midazolam or diazepam was used, there was a significant difference
between flumazenil- and placebo-treated patients. In the former
study, patients were awakened by a 0.1- to 0.6-mg dose of flumazenil
within 1 to 2 min. In the study by Knudsen et al. (1986), 80% of the
flumazenil-treated patients were awake 5 min after receiving the dose
compared with 50% in the placebo group (P < 0.05).
3.10.2 Benzodiazepine overdose or intoxication
Three different studies have indicated that flumazenil may be an
effective tool for the management of intoxication (either intentional
or iatrogenic) with BZD in the presence or absence of other agents.
Owing to its safety and specificity, flumazenil could be used in the
initial treatment of poisoning and coma of unknown origin. In a study
by Hofer & Scollo-Lavizzari (1985) based on 13 patients, a 1.5-to 10-
mg dose of flumazenil administered intravenously at a rate of 1.5 to
2.5 mg/min reversed the CNS depression induced by various BZDs within
1 to 2 min.
Geller et al. (1985) treated 34 patients (23 cases of intentional
drug intoxication and 11 of iatrogenic BZD overdose) by means of
intravenous injections of 0.1 mg flumazenil every 30 seconds until the
patient regained consciousness. The treatment proved to be extremely
effective, providing reversal effects lasting up to 2 h.
Bismuth et al. (1985) treated patients for BZD overdose in a
double-blind randomized study, injecting a single dose of either
flumazenil or placebo. Two of the 20 placebo patients awoke
partially, compared with 17 of the 20 flumazenil-treated patients (one
experienced seizures interrupting the study). In a second open study
(Bismuth et al., 1986) based on 37 patients, 6 showed no response to
doses of flumazenil ranging from 5 to 9.5 mg (mixed intoxication), 11
showed partial awakening (no possible written response) at a dose of
2.1 ± 1.6 mg (mixed intoxication), and 20 were completely awakened by
a dose of 1.4 ± 0.7 mg. The awakening was only temporary and return
to coma occurred after an interval of 15 min to 5 h. Permanent
recovery occurred in a patient suffering intoxication due to
triazolam, a BZD with a short half-life, after a single administration
More recent placebo-controlled double-blind studies have
confirmed the beneficial effect of flumazenil in cases of BZD
poisoning (Aarseth et al., 1988; Ritz et al., 1990).
3.11 Clinical Studies - Case Reports
The many controlled clinical studies of the effect of flumazenil
limit the need for information from case reports. In the clinical
studies reported, there have been few adverse effects associated with
the use of flumazenil. There have, however, been case reports of
seizures followed by ventricular tachycardia associated with the use
of flumazenil in combined poisonings with cyclic antidepressants and
BZD (Bismuth et al., 1985).
In one report, death was claimed to have been associated with
flumazenil administration in an old, obese and anaemic woman who had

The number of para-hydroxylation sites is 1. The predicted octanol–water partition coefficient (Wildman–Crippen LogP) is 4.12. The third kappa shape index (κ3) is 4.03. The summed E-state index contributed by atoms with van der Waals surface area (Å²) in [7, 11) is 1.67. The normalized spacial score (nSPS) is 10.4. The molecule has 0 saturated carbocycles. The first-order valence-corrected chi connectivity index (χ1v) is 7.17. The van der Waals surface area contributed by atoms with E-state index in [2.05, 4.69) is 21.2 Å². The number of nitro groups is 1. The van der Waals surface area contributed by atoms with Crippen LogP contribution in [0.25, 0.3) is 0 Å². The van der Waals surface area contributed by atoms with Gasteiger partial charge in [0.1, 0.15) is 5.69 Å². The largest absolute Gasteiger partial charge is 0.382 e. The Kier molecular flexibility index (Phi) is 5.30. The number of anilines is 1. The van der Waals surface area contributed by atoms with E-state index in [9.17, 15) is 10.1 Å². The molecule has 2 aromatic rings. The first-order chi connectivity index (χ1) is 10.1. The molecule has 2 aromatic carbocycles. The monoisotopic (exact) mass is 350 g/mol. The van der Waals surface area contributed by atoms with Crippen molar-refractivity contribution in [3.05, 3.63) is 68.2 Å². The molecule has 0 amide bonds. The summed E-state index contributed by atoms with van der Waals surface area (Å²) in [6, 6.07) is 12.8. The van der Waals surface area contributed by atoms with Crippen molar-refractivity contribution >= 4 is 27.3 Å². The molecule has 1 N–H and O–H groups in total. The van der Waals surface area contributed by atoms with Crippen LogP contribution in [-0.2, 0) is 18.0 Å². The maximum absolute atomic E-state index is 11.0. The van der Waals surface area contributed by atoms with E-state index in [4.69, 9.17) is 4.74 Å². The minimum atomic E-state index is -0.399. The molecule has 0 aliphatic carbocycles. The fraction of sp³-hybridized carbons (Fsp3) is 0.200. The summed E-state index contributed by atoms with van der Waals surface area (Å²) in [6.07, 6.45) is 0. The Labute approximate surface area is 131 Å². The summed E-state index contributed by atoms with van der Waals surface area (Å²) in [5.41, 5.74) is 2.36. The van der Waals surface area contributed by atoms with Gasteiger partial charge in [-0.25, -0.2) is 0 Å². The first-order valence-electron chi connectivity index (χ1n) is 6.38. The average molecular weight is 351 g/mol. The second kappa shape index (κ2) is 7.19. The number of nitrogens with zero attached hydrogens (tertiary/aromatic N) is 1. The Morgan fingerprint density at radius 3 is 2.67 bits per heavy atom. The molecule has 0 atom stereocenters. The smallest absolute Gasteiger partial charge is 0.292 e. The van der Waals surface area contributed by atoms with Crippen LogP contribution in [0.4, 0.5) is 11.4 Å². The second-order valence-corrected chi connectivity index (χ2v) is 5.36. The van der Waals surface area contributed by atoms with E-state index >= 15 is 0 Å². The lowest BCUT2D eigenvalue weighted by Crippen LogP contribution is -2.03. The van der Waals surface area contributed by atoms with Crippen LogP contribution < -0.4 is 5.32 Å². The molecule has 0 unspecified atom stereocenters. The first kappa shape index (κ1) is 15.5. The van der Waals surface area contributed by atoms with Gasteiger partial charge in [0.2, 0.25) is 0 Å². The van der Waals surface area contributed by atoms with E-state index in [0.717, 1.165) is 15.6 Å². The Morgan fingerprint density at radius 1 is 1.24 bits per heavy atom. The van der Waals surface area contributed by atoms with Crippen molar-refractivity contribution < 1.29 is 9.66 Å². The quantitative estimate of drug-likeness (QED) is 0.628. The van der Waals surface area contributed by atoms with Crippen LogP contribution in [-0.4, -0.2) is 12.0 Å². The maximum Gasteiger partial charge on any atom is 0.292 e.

been sedated with midazolam (4 mg, intravenous) prior to gastroscopy
(Lim, 1989). During the investigation she suffered cardiac arrest;
flumazenil was given promptly and she recovered temporarily, but then
gradually deteriorated and died 16 h later. According to Birch &
Miller (1990), the death of this patient was probably not related to
Recently, successful treatment was achieved by administering
flumazenil as an intravenous bolus (0.02 mg/kg) and then as a
maintenance dose of 0.05 mg/kg per h to a newborn baby with recurrent
apnoea due to BZDs taken by his mother (Richard et al., 1991).
The benefit from the diagnostic use of flumazenil in coma of
unknown origin has been reported in two recent cases (Burkhart &
Kulig, 1990). When flumazenil is used with caution in such
situations, time may be saved and further expensive diagnostic
procedures, e.g., cerebral computerized tomographic (CT) scan,
3.12 Summary of Evaluation
Flumazenil appears to be a antagonist to BZDs and other GABA-
ergic agents. This antagonism, following intravenous injection, has
been reported to be sensitive in cases of intoxication resulting
solely from BZDs (the reversal of BZD effects being observed with
doses of less than 2 mg), rapid in onset (within 2 min), and short-
lived (effects last for less than 30 min).
In controlled clinical trials, flumazenil significantly
antagonizes BZD-induced coma arising from anaesthesia or acute
overdose. However, the use of flumazenil has not been shown to reduce
mortality or sequelae in such cases. As the mortality in pure BZD
poisoning is extremely low, studies with mortality as end-point are
impractical since a reasonable level of statistical significance could
probably never be obtained. However, in cases of mixed intoxication,
especially with ethanol and triazolam/flunitrazepam, the use of
flumazenil may be life-saving due to the poten-tiation of BZD toxicity
by ethanol. Given this situation, it is obvious that the routine use
of flumazenil in BZD poisoning is not indicated and that
recommendations for its use in clinical toxicology must be based on
pragmatic considerations made by clinicians experienced in treating
these patients. Flumazenil is a relatively expensive drug and this
may also influence its use, especially in areas with limited
The use of flumazenil in BZD poisoning should, therefore, only be
advocated in situations with complications, which are rarely seen
except in cases of mixed ingestion. Although not of life-saving
significance, it also seems reasonable to advocate the use of
flumazenil if intubations (before gastric lavage) and mechanical
ventilation can thereby be avoided (see section 3.13.1). The proposed
uses of flumazenil within acute medicine and anaesthesia are listed in
section 3.13.1. Acute poisoning is always an important differential
diagnosis in cases of coma in children and young adults. The